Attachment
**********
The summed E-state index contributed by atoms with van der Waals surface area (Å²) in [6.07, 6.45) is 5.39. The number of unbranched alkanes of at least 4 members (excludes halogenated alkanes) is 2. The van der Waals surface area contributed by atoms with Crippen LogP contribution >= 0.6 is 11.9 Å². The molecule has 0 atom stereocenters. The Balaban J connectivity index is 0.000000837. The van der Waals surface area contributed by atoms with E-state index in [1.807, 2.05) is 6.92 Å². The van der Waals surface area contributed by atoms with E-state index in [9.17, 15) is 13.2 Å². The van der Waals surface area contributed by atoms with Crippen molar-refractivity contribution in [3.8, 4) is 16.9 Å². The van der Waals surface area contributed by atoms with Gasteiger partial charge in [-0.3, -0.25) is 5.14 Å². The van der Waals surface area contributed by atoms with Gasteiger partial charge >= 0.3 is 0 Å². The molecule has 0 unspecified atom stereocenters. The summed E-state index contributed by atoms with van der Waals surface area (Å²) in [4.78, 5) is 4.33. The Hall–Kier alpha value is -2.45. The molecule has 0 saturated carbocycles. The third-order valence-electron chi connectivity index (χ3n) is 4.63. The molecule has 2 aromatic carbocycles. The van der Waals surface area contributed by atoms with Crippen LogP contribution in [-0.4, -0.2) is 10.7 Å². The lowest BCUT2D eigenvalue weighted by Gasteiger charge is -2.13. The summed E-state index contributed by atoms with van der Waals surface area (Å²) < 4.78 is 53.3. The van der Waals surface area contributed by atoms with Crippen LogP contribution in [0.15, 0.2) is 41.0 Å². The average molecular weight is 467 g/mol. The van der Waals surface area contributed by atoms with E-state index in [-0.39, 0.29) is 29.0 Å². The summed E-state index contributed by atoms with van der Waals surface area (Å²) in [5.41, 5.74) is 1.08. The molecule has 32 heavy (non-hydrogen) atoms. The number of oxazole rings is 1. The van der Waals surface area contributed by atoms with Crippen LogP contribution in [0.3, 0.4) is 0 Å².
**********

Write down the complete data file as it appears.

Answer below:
The summed E-state index contributed by atoms with van der Waals surface area (Å²) in [6.07, 6.45) is 5.39. The number of unbranched alkanes of at least 4 members (excludes halogenated alkanes) is 2. The van der Waals surface area contributed by atoms with Crippen LogP contribution >= 0.6 is 11.9 Å². The molecule has 0 atom stereocenters. The Balaban J connectivity index is 0.000000837. The van der Waals surface area contributed by atoms with E-state index in [1.807, 2.05) is 6.92 Å². The van der Waals surface area contributed by atoms with E-state index in [9.17, 15) is 13.2 Å². The van der Waals surface area contributed by atoms with Crippen molar-refractivity contribution in [3.8, 4) is 16.9 Å². The van der Waals surface area contributed by atoms with Gasteiger partial charge in [-0.3, -0.25) is 5.14 Å². The van der Waals surface area contributed by atoms with Gasteiger partial charge >= 0.3 is 0 Å². The molecule has 0 unspecified atom stereocenters. The summed E-state index contributed by atoms with van der Waals surface area (Å²) in [4.78, 5) is 4.33. The Hall–Kier alpha value is -2.45. The molecule has 0 saturated carbocycles. The third-order valence-electron chi connectivity index (χ3n) is 4.63. The molecule has 2 aromatic carbocycles. The van der Waals surface area contributed by atoms with Crippen LogP contribution in [-0.4, -0.2) is 10.7 Å². The lowest BCUT2D eigenvalue weighted by Gasteiger charge is -2.13. The summed E-state index contributed by atoms with van der Waals surface area (Å²) < 4.78 is 53.3. The van der Waals surface area contributed by atoms with Crippen LogP contribution in [0.15, 0.2) is 41.0 Å². The average molecular weight is 467 g/mol. The van der Waals surface area contributed by atoms with E-state index in [-0.39, 0.29) is 29.0 Å². The summed E-state index contributed by atoms with van der Waals surface area (Å²) in [5.41, 5.74) is 1.08. The molecule has 32 heavy (non-hydrogen) atoms. The number of oxazole rings is 1. The van der Waals surface area contributed by atoms with Crippen LogP contribution in [0.3, 0.4) is 0 Å².